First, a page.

The feedback I’m already receiving on this article in today’s Chronicle just further confirms how beloved Remy Charlip–choreographer, founding member of the Merce Cunningham Dance Company, children’s book author and illustrator–is in the Bay Area:

“The first time I saw Remy Charlip, he was 71, wearing a yellow raincoat and hat, and riding aloft upon the hands of a dozen beaming, stark-naked men. The work was “A Moveable Feast,” Charlip’s commission for the 2001 Lesbian and Gay Dance Festival, and what truly made the dance memorable was not the contrast of muscled bodies with Charlip’s lightly liver-spotted skin, not the perfect comic timing as Wagner’s “Tristan und Isolde” swelled. The unforgettable element was the youthful joy radiating from Charlip’s face. The crowds loved it.

San Francisco choreographers have loved Charlip since he moved here in 1989. A founding member of the Merce Cunningham Dance Company and the author and illustrator of 33 children’s books, Charlip quickly became a mentor, advising the risk-taking collective Contraband, collaborating with Margaret Jenkins, lending choreographic ideas to everyone from Axis Dance to Oakland Ballet.

Naturally, then, choreographers were the first by Charlip’s side when he suffered a potentially debilitating stroke last Halloween.

“He’s not connected to his family of origin,” said performance artist Keith Hennessy, one of a dozen friends on a roster of 24-hour attendants who cared for Charlip after his release from the hospital. “What we discovered after the stroke was, guess what, we’re his family.”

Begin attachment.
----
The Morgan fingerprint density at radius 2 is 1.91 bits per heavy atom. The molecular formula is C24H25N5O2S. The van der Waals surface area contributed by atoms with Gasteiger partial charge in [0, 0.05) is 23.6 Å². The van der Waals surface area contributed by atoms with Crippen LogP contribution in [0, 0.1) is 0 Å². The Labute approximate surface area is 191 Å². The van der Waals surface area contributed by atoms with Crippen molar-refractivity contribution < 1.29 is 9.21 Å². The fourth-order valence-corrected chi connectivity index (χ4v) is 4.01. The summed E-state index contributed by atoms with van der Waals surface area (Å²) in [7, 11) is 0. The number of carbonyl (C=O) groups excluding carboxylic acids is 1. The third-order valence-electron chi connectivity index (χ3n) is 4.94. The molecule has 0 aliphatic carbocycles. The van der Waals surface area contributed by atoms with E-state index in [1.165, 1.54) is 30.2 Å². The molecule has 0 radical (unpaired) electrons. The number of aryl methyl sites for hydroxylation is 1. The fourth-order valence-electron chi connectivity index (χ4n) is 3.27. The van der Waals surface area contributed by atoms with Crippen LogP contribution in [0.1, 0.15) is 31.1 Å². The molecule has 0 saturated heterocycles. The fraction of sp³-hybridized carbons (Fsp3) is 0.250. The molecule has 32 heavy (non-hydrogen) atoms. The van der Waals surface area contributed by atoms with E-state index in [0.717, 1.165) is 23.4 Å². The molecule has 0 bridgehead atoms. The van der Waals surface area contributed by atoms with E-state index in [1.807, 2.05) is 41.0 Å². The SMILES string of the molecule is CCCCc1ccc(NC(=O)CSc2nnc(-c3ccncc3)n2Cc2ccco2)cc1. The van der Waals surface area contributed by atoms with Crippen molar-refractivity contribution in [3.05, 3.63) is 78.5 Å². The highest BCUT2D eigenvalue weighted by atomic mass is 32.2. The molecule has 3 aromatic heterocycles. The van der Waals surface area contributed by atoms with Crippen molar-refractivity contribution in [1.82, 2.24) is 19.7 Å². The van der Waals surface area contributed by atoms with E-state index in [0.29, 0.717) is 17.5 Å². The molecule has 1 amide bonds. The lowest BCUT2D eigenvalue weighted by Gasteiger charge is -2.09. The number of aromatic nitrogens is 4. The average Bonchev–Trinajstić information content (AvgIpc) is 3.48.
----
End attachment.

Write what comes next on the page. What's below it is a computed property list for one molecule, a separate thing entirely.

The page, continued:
One of Remy Charlip’s “Air Mail Dances.” The drawings show the dance’s key moments. The performers are then free to choreograph the spaces in between.

At first Charlip could hardly speak or move. The friends set up a committee to make decisions about health care and living costs, provide physical therapy in the Alexander Technique — of which Charlip is a practitioner — and to visit and read to him. Today, Charlip can speak and write, though he often confuses words and numbers, and is beginning to use the telephone. But his admirers are not content to stand idle. “The way we know how to help,” Hennessy said, “is to put on a show.”

The range of performers in Saturday’s “Every Little Movement: A Benefit for Remy Charlip” testifies to the breadth of artists he’s inspired. The lineup includes everything from the raucous political diatribes of Dance Brigade to the serene aerial work of Joanna Haigood to the quirky dreamscapes of former San Francisco Ballet principal dancer Julia Adam. The dancers hope to offset Charlip’s medical bills, but just as passionately, they want to spread appreciation for a singular artist they adore. ”

The story includes a great photo of Remy in all his irrepressible whimsicality; for the whole thing, click here.

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